- Deutsche Bank stopped taking on new clients in 109 states
- Cryan is working to avoid repeat of fines plaguing the firm
Deutsche Bank AG co-Chief Executive Officer John Cryan says banks in developed nations face a difficult decision: pull back from dealing with the world’s poorest countries, or else defy regulations that sometimes clash when seeking to both prevent financial crime and customers’ privacy.
Compliance with so-called know-your-client rules mean banks must know about the customers of the correspondent banks they deal with in developing nations, often an impossible task while keeping on the right side of data-protection rules, Cryan said on a panel at the World Economic Forum in Davos, Switzerland on Wednesday.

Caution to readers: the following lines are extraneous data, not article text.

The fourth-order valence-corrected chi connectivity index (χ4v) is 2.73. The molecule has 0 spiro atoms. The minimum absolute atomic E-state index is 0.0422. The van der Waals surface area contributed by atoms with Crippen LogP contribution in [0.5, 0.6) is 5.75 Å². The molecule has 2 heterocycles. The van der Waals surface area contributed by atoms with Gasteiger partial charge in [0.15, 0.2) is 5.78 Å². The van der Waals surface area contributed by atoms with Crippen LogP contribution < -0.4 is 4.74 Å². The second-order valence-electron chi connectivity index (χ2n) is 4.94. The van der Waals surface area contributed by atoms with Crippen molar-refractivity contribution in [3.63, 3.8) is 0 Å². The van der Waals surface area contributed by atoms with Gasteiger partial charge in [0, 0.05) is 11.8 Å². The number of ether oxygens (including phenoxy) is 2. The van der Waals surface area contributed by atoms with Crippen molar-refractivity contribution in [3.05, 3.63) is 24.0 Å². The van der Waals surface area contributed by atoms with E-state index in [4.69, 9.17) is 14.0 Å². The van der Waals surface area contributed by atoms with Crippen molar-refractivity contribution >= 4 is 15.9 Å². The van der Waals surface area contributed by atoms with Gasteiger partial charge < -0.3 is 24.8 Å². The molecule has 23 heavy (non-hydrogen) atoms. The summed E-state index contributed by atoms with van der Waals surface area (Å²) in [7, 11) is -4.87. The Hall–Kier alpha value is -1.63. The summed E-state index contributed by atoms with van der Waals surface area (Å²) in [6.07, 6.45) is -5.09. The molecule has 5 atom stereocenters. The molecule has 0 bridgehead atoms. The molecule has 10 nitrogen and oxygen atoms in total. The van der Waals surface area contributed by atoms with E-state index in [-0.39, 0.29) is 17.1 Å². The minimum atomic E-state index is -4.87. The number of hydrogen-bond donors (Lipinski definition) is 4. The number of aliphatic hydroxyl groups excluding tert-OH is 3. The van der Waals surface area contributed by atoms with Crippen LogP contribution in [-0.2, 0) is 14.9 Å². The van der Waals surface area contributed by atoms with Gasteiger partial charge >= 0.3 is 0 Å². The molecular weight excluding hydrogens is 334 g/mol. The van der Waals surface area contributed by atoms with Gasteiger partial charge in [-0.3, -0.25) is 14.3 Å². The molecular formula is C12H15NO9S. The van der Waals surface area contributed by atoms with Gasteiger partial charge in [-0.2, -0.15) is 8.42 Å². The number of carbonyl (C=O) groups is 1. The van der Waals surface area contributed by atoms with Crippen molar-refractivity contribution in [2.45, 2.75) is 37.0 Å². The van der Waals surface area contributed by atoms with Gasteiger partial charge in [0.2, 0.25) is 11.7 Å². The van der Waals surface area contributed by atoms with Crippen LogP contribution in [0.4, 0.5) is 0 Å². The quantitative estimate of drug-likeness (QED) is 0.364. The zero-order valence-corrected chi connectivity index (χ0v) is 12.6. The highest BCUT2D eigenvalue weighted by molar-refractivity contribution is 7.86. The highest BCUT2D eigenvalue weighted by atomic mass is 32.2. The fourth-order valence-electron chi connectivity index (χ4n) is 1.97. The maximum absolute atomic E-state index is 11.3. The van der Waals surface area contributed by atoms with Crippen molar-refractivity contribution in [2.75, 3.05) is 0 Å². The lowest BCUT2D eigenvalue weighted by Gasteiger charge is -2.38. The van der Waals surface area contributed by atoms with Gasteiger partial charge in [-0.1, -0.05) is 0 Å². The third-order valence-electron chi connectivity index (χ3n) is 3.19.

“We just stopped on-boarding clients in 109 countries which we agreed with our regulators were highest-risk countries,” Cryan said. Instead of breaking laws, banks “exit correspondent banking, and all that leads to is marginalization and social exclusion for the, 109 in our case, riskiest and therefore least developed countries in the world.”
Cryan is working to avoid a repeat of the billions of dollars of fines and legal settlements that have eaten into Deutsche Bank’s capital and helped to make it the worst-valued global bank. Deutsche Bank said in November that it would stop taking on new clients in certain locations that have “higher risk weightings” as the company reviews its procedures. It didn’t specify the number of countries affected.
The company said in October that it would exit 10 countries to reduce costs as well as the bank’s complexity. Deutsche Bank has a presence in more than 70 countries, according to its website.
There are 195 independent states, according to the U.S. State Department’s website.